From the opposite perspective to Mike, let me offer my particular endorsement of his points (1), (2), and (4). Speaking as someone who was mostly a top scorer on teams, I can say from experience that there was nothing I loved more than playing with supporting players who really know a niche or two; who contribute intelligently on bonuses; and who don't tune out tossups and are thus capable of getting in on buzzer races.
Wed Mar 27, 2013 5:39 pm
I agree with everything Mike and Bruce have said. I want to emphasize a couple things:
Cheynem wrote:1. Figure out your niche.
The corollary to this is that you should defend your niche very hard. That means you should spend a modicum of time studying it, reading up on new clues that come up at tournaments, and - this one is especially important - continue to quizbowlify your knowledge. This means understand how the things you learn outside of quizbowl are described in quizbowl and how they are asked in quizbowl. For a CS specialist, for example, the name of a particular algorithm may be much more important in quizbowl than it is in an actual CS class. Furthermore, algorithms will not be read to you in bytecode; try to think of how they will be described in English.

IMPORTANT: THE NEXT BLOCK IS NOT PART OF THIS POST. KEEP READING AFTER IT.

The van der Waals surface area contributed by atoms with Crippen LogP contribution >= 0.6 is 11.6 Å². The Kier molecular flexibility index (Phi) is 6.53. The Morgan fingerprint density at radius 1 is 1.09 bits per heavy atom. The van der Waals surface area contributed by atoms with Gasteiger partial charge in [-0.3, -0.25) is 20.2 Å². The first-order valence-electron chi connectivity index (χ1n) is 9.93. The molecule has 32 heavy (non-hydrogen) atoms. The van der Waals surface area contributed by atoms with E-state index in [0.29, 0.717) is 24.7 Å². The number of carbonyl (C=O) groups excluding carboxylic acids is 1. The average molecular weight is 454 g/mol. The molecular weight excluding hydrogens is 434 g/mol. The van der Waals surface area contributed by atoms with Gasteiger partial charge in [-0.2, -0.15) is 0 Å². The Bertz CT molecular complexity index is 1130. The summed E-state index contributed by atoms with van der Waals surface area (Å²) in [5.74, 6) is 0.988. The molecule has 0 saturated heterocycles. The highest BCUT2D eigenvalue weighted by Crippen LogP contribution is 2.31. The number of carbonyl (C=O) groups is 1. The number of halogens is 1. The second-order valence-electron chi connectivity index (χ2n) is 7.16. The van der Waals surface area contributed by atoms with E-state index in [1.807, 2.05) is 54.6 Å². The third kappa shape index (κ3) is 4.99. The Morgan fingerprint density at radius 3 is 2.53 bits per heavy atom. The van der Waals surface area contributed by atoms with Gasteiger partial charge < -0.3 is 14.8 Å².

Cheynem wrote:Always back up the top scorers on easy parts.
Not only is this very, very helpful, it also keeps you participating and helps share the burden. Thinking over long periods of time, even about easy parts, is tiring; the more that a supporting player can take over, the better it is for everyone. Furthermore, the more easy parts you learn just through osmosis, the more you're contributing to the team and thus engaged in the game.
5 and 6 can be grouped together in this corollary: always pay attention. Even if its not your subject, or you're not scoring well, always stay in the game. You never know when a clue you know will come up or a buzzer race will go your way.
Wed Mar 27, 2013 6:00 pm
Sima Guang Hater wrote: Furthermore, algorithms will not be read to you in bytecode; try to think of how they will be described in English.
One way to learn to think in terms like this for subjects like this is to look at an algorithm and figure out how you would explain the algorithm as if you were talking to someone over the telephone.
Wed Mar 27, 2013 7:54 pm
Sima Guang Hater wrote:5 and 6 can be grouped together in this corollary: always pay attention. Even if its not your subject, or you're not scoring well, always stay in the game. You never know when a clue you know will come up or a buzzer race will go your way.
This brings up another point. I don't care how good you think your teammates are - at some point over the course of the tournament, you're going to win an important buzzer race that you thought you had no business winning. It will probably not even be in your area of expertise - absorbing things through osmosis is going to help you immensely at that moment! Don't zone out in practice!